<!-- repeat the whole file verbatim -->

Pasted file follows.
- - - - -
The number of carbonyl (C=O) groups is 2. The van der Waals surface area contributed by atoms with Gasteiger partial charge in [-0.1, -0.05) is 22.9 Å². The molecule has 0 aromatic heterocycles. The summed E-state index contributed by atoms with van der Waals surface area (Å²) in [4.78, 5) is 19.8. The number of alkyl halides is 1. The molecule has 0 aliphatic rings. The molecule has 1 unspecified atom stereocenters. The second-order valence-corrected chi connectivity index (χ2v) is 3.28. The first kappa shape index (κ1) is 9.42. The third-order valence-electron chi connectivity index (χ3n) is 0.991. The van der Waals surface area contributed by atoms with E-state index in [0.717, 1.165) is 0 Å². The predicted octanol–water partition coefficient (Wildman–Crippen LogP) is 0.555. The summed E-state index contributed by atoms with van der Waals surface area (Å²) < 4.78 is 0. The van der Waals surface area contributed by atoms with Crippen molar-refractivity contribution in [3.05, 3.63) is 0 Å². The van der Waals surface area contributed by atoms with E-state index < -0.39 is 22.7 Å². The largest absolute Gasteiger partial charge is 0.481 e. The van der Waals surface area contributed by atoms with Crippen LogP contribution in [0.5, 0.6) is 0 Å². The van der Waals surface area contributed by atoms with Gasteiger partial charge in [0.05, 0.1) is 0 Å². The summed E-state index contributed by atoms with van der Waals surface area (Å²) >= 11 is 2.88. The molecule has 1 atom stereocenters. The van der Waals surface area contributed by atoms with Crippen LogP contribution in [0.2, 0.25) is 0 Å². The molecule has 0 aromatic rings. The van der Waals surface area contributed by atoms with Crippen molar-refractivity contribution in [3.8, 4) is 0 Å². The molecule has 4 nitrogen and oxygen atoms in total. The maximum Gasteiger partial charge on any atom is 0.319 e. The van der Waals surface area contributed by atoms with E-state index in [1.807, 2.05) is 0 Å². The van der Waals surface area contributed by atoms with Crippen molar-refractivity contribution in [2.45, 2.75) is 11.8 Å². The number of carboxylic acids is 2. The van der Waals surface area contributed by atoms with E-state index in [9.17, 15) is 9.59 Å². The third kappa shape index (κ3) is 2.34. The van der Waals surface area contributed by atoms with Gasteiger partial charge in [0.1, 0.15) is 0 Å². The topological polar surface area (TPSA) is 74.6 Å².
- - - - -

The number of carbonyl (C=O) groups is 2. The van der Waals surface area contributed by atoms with Gasteiger partial charge in [-0.1, -0.05) is 22.9 Å². The molecule has 0 aromatic heterocycles. The summed E-state index contributed by atoms with van der Waals surface area (Å²) in [4.78, 5) is 19.8. The number of alkyl halides is 1. The molecule has 0 aliphatic rings. The molecule has 1 unspecified atom stereocenters. The second-order valence-corrected chi connectivity index (χ2v) is 3.28. The first kappa shape index (κ1) is 9.42. The third-order valence-electron chi connectivity index (χ3n) is 0.991. The van der Waals surface area contributed by atoms with E-state index in [0.717, 1.165) is 0 Å². The predicted octanol–water partition coefficient (Wildman–Crippen LogP) is 0.555. The summed E-state index contributed by atoms with van der Waals surface area (Å²) < 4.78 is 0. The van der Waals surface area contributed by atoms with Crippen molar-refractivity contribution in [3.05, 3.63) is 0 Å². The van der Waals surface area contributed by atoms with E-state index < -0.39 is 22.7 Å². The largest absolute Gasteiger partial charge is 0.481 e. The van der Waals surface area contributed by atoms with Crippen LogP contribution in [0.5, 0.6) is 0 Å². The van der Waals surface area contributed by atoms with Gasteiger partial charge in [0.05, 0.1) is 0 Å². The summed E-state index contributed by atoms with van der Waals surface area (Å²) >= 11 is 2.88. The molecule has 1 atom stereocenters. The van der Waals surface area contributed by atoms with Crippen LogP contribution in [0.2, 0.25) is 0 Å². The molecule has 0 aromatic rings. The van der Waals surface area contributed by atoms with Crippen molar-refractivity contribution in [3.8, 4) is 0 Å². The molecule has 4 nitrogen and oxygen atoms in total. The maximum Gasteiger partial charge on any atom is 0.319 e. The van der Waals surface area contributed by atoms with E-state index in [1.807, 2.05) is 0 Å². The van der Waals surface area contributed by atoms with Crippen molar-refractivity contribution in [2.45, 2.75) is 11.8 Å². The number of carboxylic acids is 2. The van der Waals surface area contributed by atoms with E-state index in [9.17, 15) is 9.59 Å². The third kappa shape index (κ3) is 2.34. The van der Waals surface area contributed by atoms with Gasteiger partial charge in [0.1, 0.15) is 0 Å². The topological polar surface area (TPSA) is 74.6 Å².